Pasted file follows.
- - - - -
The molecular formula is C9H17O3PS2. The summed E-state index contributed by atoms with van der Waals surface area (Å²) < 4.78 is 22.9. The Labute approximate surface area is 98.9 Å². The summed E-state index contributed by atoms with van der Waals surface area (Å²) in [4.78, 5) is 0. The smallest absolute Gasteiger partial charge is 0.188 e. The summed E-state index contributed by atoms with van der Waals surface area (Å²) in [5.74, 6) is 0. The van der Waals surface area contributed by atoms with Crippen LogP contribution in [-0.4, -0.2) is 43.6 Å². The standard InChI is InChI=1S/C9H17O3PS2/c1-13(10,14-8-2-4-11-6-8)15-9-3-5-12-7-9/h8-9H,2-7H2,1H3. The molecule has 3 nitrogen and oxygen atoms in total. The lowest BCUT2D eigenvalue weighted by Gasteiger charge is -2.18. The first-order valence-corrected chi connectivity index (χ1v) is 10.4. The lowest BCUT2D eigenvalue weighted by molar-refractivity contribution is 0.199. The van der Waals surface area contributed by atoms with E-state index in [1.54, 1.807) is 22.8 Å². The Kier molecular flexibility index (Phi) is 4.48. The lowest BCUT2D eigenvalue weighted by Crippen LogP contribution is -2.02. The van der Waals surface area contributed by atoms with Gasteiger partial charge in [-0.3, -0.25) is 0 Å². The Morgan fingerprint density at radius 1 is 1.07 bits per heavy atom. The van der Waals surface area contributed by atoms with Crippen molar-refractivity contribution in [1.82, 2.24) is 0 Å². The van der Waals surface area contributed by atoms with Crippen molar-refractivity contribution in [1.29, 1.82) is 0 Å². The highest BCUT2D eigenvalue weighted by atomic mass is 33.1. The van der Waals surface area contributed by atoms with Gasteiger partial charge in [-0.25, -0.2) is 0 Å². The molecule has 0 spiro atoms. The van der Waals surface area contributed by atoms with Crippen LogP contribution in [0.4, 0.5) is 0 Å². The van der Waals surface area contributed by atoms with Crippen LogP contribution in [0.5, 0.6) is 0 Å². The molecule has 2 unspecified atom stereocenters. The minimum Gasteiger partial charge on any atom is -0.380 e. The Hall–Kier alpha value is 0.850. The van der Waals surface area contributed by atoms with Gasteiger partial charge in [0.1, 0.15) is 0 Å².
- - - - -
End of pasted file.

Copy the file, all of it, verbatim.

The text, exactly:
The molecular formula is C9H17O3PS2. The summed E-state index contributed by atoms with van der Waals surface area (Å²) < 4.78 is 22.9. The Labute approximate surface area is 98.9 Å². The summed E-state index contributed by atoms with van der Waals surface area (Å²) in [4.78, 5) is 0. The smallest absolute Gasteiger partial charge is 0.188 e. The summed E-state index contributed by atoms with van der Waals surface area (Å²) in [5.74, 6) is 0. The van der Waals surface area contributed by atoms with Crippen LogP contribution in [-0.4, -0.2) is 43.6 Å². The standard InChI is InChI=1S/C9H17O3PS2/c1-13(10,14-8-2-4-11-6-8)15-9-3-5-12-7-9/h8-9H,2-7H2,1H3. The molecule has 3 nitrogen and oxygen atoms in total. The lowest BCUT2D eigenvalue weighted by Gasteiger charge is -2.18. The first-order valence-corrected chi connectivity index (χ1v) is 10.4. The lowest BCUT2D eigenvalue weighted by molar-refractivity contribution is 0.199. The van der Waals surface area contributed by atoms with E-state index in [1.54, 1.807) is 22.8 Å². The Kier molecular flexibility index (Phi) is 4.48. The lowest BCUT2D eigenvalue weighted by Crippen LogP contribution is -2.02. The van der Waals surface area contributed by atoms with Gasteiger partial charge in [-0.3, -0.25) is 0 Å². The Morgan fingerprint density at radius 1 is 1.07 bits per heavy atom. The van der Waals surface area contributed by atoms with Crippen molar-refractivity contribution in [1.82, 2.24) is 0 Å². The van der Waals surface area contributed by atoms with Crippen molar-refractivity contribution in [1.29, 1.82) is 0 Å². The highest BCUT2D eigenvalue weighted by atomic mass is 33.1. The van der Waals surface area contributed by atoms with Gasteiger partial charge in [-0.25, -0.2) is 0 Å². The molecule has 0 spiro atoms. The van der Waals surface area contributed by atoms with Crippen LogP contribution in [0.4, 0.5) is 0 Å². The van der Waals surface area contributed by atoms with Crippen LogP contribution in [0.5, 0.6) is 0 Å². The molecule has 2 unspecified atom stereocenters. The minimum Gasteiger partial charge on any atom is -0.380 e. The Hall–Kier alpha value is 0.850. The van der Waals surface area contributed by atoms with Gasteiger partial charge in [0.1, 0.15) is 0 Å².